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. Treestructured computations are relatively easy to process in parallel. As leaf processes are recursively spawned they can be assigned to independent processors in a multicomputer network. However, to achieve good performance the online mapping algorithm must maintain load balance, i.e., distribute processes equitably among processors. Additionally, the algorithm itself must be distributed in nature, and process allocation must be completed via messagepassing with minimal communication overhead. This paper investigates bounds on the performance of deterministic and randomized algorithms for online tree embeddings. In particular, we study tradeo#s between computation overhead (load imbalance) and communication overhead (message congestion). We give a simple technique to derive lower bounds on the congestion that any online allocation algorithm must incur in order to guarantee load balance. This technique works for both randomized and deterministic algorithms. We prove that the a...
Efficient Parallel DivideandConquer for a Class of Interconnection Topologies.
 In Proceedings of the 2nd International Symposium on Algorithms, number 557 in Lecture Notes in Computer Science
, 1991
"... : In this paper, we propose an efficient scheduling algorithm for expanding any divideandconquer (D&C) computation tree on kdimensional mesh, hypercube, and perfect shuffle networks with p processors. Assume that it takes t n time steps to expand one node of the tree and t c time steps to transmit ..."
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Cited by 7 (1 self)
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: In this paper, we propose an efficient scheduling algorithm for expanding any divideandconquer (D&C) computation tree on kdimensional mesh, hypercube, and perfect shuffle networks with p processors. Assume that it takes t n time steps to expand one node of the tree and t c time steps to transmit one datum or convey one node. For any D&C computation tree with N nodes, height h, and degree d (maximal number of children of any node), our algorithm requires at most (N=p + h)t n + 'dht c time steps, where ' is O(log 2 p) on a hypercube or perfect shuffle network and is O( k p p) on a n k\Gamma1 \Theta \Delta \Delta \Delta \Theta n 0 mesh network, where n k\Gamma1 = \Delta \Delta \Delta = n 0 = k p p. This algorithm is general in the sense that it does not know the values of N , h, and d, and the shape of the computation tree as well, a priori. Most importantly, we can easily obtain a linear speedup by nearly a factor of p, especially when N AE ph(1 + 'dt c =t n ). 1. Introduction ...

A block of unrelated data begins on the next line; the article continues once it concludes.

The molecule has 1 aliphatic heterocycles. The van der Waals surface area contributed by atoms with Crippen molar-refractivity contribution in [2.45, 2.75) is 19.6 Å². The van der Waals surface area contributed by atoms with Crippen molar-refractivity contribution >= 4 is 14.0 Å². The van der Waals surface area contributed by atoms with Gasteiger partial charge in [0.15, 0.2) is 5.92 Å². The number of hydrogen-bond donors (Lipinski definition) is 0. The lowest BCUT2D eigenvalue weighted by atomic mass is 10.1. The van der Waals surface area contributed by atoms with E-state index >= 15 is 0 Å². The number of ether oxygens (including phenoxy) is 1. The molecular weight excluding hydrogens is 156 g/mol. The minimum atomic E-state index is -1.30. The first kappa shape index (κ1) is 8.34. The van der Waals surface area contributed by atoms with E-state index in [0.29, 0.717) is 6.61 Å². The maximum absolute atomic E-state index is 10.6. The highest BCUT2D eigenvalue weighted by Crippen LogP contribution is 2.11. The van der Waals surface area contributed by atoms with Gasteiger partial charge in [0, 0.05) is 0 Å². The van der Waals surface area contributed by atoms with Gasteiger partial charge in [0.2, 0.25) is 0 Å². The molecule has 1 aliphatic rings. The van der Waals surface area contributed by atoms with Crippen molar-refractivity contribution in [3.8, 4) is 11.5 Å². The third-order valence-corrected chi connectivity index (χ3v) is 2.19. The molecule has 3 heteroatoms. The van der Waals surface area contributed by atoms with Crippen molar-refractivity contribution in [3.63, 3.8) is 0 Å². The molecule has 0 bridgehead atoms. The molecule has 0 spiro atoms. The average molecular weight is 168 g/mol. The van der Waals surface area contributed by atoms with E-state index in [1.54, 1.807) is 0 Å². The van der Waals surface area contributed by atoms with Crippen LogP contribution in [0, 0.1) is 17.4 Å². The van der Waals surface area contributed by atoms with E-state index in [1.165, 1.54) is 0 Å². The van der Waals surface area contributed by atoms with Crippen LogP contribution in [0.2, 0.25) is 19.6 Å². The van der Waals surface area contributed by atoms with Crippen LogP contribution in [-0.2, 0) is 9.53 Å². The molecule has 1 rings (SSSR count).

Algorithms for Combinatorial Optimization in Real Time and their Automated Refinement by Genetic Programming
 University of Illinois at UrbanaChampaign
, 1994
"... The goal of this research is to develop a systematic, integrated method of designing efficient search algorithms that solve optimization problems in real time. Search algorithms studied in this thesis comprise metacontrol and primitive search. The class of optimization problems addressed are called ..."
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Cited by 7 (1 self)